sufficient seclusion for the romantic couples who come here to spend
some quite moments together. The gardens are well kept and sprawl across
several acres. There is a jogging track for the health lovers and there
are tombs amidst the gardens, belonging to the rulers of two dynasties,
the Sayyaids and the Lodhis. It is also said that the tombs are actually
the remnants of another city that was to be built in Delhi, but for some
reasons, was never completed. Mohammed Shah's tomb dates back to 1450
and is said to be a prototype for the later Mughal emperor Humayun's
tomb, a design that was continuously used and is still evident in the
Taj Mahal. Other tombs in the premises of the gardens are those of his
predecessor, Mubarak Shah dating back to 1433 and Ibrahim Lodi and
Sikander Lodi (1517). The most notable of all these is Bara Gumbad
Masjid, which has beautiful plaster decoration to its credit.
This place is the site that hosts a number of fairs like Book fairs and
expositions line Auto Expo that are held all round the year and in which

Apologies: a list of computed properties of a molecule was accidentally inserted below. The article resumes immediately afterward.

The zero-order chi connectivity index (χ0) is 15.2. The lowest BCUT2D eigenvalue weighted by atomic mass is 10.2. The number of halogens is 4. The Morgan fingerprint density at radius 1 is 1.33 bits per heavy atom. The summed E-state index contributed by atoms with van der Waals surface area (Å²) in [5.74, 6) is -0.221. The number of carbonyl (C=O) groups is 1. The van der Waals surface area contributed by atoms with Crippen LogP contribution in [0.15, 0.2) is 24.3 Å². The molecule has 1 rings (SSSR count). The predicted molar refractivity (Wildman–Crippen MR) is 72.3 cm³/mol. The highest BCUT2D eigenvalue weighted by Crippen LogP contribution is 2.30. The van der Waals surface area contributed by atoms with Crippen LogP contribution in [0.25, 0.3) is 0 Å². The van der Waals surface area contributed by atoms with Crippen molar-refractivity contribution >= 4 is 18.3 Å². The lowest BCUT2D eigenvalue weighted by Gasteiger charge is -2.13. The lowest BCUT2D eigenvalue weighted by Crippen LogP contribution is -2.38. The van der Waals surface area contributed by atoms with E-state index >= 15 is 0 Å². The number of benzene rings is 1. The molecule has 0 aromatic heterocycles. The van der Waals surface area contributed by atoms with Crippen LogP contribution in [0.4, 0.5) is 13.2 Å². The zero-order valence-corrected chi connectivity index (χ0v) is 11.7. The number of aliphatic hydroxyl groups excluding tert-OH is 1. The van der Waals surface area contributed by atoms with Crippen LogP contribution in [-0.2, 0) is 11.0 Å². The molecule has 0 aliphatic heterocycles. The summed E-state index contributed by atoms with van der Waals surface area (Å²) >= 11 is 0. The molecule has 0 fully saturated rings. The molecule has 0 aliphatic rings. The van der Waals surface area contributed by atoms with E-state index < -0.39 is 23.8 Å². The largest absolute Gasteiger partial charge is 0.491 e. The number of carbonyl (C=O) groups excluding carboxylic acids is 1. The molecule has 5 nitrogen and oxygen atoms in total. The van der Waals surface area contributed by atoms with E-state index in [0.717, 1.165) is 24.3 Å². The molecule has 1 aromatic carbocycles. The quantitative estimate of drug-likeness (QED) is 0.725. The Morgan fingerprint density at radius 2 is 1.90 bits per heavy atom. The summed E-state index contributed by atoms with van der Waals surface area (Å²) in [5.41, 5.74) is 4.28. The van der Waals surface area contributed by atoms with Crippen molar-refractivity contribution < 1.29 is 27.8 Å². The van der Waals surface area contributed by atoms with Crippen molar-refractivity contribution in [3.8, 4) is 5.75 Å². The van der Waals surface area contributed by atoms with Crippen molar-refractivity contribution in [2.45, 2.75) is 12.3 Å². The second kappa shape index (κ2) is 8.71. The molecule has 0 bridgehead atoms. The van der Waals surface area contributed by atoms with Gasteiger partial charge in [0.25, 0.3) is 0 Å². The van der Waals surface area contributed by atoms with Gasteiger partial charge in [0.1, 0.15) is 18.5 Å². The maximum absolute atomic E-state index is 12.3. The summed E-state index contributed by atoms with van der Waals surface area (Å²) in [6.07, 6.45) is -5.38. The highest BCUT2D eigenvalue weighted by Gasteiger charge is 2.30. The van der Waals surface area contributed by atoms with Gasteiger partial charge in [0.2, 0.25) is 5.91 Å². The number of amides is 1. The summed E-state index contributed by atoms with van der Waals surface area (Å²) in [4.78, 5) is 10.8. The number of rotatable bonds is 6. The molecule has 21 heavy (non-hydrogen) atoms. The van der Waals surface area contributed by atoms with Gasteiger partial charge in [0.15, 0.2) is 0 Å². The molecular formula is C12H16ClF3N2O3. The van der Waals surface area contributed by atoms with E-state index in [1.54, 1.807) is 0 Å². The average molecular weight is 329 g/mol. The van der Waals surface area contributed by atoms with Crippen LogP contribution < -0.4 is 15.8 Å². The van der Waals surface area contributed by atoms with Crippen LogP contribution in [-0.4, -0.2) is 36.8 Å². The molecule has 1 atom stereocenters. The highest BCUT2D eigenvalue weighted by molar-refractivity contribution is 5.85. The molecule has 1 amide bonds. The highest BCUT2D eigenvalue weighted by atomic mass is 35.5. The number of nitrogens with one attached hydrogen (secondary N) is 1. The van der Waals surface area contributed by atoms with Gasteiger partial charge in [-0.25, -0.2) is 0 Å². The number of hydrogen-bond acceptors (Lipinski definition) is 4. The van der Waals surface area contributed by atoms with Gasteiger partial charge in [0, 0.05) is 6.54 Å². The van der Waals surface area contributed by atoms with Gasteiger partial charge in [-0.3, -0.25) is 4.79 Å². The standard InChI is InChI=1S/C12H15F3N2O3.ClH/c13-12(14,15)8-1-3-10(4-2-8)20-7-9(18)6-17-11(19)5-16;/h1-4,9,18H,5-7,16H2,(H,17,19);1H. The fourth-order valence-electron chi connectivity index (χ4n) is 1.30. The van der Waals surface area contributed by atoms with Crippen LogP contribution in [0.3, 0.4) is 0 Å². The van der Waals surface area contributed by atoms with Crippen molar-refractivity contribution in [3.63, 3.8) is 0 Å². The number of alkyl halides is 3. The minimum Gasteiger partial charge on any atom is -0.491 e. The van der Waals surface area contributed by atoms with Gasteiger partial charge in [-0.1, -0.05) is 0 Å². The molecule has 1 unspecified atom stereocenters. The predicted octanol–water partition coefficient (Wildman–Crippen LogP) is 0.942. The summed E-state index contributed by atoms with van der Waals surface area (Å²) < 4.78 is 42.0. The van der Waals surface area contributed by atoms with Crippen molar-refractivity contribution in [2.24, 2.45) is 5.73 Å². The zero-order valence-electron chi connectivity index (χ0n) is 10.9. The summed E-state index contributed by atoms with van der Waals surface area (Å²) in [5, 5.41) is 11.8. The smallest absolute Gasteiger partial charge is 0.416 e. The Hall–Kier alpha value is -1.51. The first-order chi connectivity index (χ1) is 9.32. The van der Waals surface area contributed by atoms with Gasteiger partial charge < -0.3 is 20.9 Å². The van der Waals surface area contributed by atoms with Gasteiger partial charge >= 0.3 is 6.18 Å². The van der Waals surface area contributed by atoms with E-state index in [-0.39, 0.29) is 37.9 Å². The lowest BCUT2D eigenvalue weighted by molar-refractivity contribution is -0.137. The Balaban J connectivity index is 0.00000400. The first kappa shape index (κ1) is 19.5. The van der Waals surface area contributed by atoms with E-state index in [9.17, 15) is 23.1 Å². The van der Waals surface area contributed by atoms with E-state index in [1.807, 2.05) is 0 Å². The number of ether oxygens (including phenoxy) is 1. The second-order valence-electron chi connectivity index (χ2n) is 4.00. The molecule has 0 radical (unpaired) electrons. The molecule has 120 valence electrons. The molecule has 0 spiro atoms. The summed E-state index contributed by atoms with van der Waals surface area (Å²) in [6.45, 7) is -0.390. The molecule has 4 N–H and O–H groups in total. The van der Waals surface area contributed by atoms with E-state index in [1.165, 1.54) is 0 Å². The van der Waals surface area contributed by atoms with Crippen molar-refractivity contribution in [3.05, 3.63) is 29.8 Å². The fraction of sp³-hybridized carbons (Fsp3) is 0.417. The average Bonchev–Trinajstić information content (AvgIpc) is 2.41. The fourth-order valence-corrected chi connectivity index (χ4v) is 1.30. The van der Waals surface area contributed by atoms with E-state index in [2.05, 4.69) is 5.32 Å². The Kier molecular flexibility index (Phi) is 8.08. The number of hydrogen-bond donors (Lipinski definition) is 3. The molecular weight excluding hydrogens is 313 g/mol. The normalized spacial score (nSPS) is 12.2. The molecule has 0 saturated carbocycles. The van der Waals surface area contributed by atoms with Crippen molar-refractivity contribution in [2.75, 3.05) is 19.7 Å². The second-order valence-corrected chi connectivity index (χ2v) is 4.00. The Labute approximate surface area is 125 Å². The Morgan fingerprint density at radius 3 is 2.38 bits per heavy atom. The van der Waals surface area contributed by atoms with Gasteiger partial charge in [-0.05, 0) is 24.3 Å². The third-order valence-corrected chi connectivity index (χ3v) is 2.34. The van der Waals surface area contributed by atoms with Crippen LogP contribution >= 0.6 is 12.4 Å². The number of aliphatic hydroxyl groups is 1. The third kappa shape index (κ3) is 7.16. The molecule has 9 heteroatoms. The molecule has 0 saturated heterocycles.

thousands of businessmen and visitors from all over the country
participate and attend enthusiastically. A massive complex sprawling
over several acres, it is strategically located in the heart of the city
and has several gates for entrance. The permanent pavilions showcasing
exhibits from all the states of the country, a food plaza and Anarkali
Bazaar (the shopping complex), adorn its premises.
Bahai faith represents the equality of mankind and oneness of its soul.
The same feeling has been successfully transcended into the beautifully
and scientifically degined Bahai Temple, designed by Fariburz Sahba, an
Iranian-born Canadian architect, in shape of the lotus flower, symbol of
purity throughout India and predominantly celebrates the number nine,
which not only represents the highest digit but also unity in the Bahai
faith. There are nine pools that have been constructed on the elevated
platform signifying the green leaves of the lotus and also serves to
cool the stark, elegant interiors of the structure. The delicate and
sleek architecture is built in two layers. The first layer consists of
nine white marble-covered petals pointing towards heaven, while the
second layer of nine petals serves to conceal the portals. When seen